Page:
so here i am in lancaster, pennsylvania on a research and reading week. i’m spending some time with walt mueller and derek melleby talking about culture, ministry to young adults, discernment, worldview and more. the hope is to start to put a framework around some of the thinking i want to do in able to bring back some structure and best practices to harderwyk.
driving around the outskirts of the town on the way to my hotel, this is nothing like i would have imagined. i had a much more rural and pastoral image in mind instead of the hustle and bustle that i’ve seen. now maybe that’s just the route i took to get here, but when i thought of lancaster, pennsylvania what DIDN’T come to mind was outlet malls, music halls [with the beach boys performing last night], strip malls on every corner and a huge amount of over-commercialization.
i imagined something simpler, something more relaxing and something that would bring peace to my soul from the surrounding area. was i expecting too much?
in our crazy, encroached, pressured and tempting world, people like the Amish and places like I imagined Lancaster to be, seem like a touchpoint to the past and an idyllic way of living, at least for a short time. but that’s not the case here and it’s not the case really in this world.
oh we can take a retreat, vacation or sabbatical and intentionally find places of quiet rest, but in general, the world is moving and sin and culture will always be pushing against grace and biblical truth. so what do we do?
over the last week i’ve read the book “prodigal God” by tim keller and am 1/3rd of the way through listening to eric metaxas’ book “bonhoeffer: pastor, martyr, prophet, spy”. both of these books are running around in my head and though the picture isn’t clear yet, the phrase “gracious, generous engagement” is running through my mind.
this phrase might be the way that we begin the journey of working on the areas i’m dreaming about on my sabbatical: reclaiming young adults, helping parents become faith agents and encouraging the church to be an adoptive and inclusive body. this might be the attitude and action we do to push back against the encroachment and take back things for God that were given to us and we’ve let go.
as i listen to the book on dietrich bonhoeffer, his time and ours aren’t that different. no, we don’t have an imposing nazi regime breathing down our necks, but we do have a time of flimsy theology, weak faith, cultural morass and many who feel like the church is outdated, outmoded and must change to be tolerant and accepting of any and everything.
the way i would have looked at this in the past, would be to dig in my heals, marshal my thinking in fundamentalist/ultra-conservative ways and turn everything black and white. you’re either on the side of truth or your on the side of sin. but i’m starting to think that there might be a better way, a more Christ-like way and one that takes a different position between dogma and grace. we have the truth of scripture and the glorious gospel of Jesus Christ but when we look at how we’ve preached it and presented it, we might have lost the attitude and candor of the way Christ presented his message. he didn’t tolerate sin, but he didn’t bash, hurt and demean people who either didn’t want to listen, didn’t want to accept or who were outright hostile towards him.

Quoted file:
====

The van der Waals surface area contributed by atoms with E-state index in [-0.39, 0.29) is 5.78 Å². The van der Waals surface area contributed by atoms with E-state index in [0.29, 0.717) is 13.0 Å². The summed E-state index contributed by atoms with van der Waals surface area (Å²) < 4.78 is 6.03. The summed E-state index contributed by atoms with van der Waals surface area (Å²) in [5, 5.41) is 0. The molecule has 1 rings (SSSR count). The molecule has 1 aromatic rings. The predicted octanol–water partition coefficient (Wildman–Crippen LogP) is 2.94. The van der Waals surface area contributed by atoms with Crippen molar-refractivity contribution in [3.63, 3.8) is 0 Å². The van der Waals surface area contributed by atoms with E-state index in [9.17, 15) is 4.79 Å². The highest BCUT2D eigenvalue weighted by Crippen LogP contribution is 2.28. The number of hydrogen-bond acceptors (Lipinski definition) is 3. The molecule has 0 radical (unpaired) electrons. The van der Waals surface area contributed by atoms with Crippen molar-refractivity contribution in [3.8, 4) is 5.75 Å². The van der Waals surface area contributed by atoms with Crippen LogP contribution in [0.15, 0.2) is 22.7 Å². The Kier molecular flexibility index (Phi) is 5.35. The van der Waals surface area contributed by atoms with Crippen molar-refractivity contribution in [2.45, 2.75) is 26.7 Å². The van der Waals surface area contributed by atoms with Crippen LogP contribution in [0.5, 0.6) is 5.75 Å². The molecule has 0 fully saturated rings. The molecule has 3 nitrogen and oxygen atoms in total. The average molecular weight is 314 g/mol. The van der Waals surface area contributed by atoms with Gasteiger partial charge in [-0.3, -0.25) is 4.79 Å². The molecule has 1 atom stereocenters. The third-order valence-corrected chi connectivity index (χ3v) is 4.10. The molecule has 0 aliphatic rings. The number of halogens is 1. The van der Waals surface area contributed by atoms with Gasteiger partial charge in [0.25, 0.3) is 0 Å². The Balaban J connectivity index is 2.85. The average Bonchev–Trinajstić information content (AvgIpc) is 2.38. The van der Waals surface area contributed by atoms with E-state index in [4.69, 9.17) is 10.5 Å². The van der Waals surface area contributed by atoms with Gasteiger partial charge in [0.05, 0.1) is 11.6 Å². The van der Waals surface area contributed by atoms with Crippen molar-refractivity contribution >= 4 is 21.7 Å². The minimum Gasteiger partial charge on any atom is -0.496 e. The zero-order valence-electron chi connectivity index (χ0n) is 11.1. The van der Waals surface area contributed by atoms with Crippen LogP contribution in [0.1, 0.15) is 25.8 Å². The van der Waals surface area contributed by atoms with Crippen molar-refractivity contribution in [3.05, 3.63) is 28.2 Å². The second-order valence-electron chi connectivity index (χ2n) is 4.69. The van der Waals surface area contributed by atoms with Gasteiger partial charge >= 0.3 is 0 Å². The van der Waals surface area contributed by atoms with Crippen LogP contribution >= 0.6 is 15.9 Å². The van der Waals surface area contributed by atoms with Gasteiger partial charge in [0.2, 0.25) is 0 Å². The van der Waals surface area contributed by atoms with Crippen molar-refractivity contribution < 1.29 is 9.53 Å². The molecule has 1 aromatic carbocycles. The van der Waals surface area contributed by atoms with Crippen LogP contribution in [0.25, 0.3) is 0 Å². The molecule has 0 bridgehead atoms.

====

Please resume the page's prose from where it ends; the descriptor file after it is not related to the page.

he showed a better way of engaging that was gracious and generous and it’s a way we need to develop in ourselves and our relationships!
there are big issues in this world that christians will have to wrestle with in our lives and in the lives of those we love and come in contact with: abortion, alcoholism, homosexuality, justice for the poor, racism, divorce, adoption, gay marriage and many more. these issues involve people, lives and many tremendously difficult circumstances with people we truly love. and in the bigger picture of our nation and our culture, my guess is that they won’t go away or go our way. we already live in a society with abortion on demand, homosexual marriage will eventually become available everywhere and many other issues will come and enter into our national experience that go against what we believe to be true based on God’s word.
so do we keep fighting in the way that makes us become like the westboro baptist church and completely remove us from any ability to speak into issues, or do we find a better, more gracious and generous ways to engage this culture and our country in a dialog that speaks the truth from God’s word and keep the doors open to listen, learn and be available to anyone who wants to work together to talk about these things.
i’m inspired by the life of bonhoeffer and how he realized the cost of what it means to be a disciple [my next book purchase needs to be “the cost of discipleship” by bonhoeffer] and i’m inspired that he could be a man of deep relationship with Jesus, hold unswervingly to the truth of the bible but yet still be able to listen too those who were completely opposed to that truth and be loving and gracious to them. i have a LOT more thinking, reading and discussions to have on this!
i want to be that kind of generous man and i want to think in these ways as we work with our children, students and young adults to help them take hold of God’s truth and graciously carry it into their lives in God’s world no matter where they go.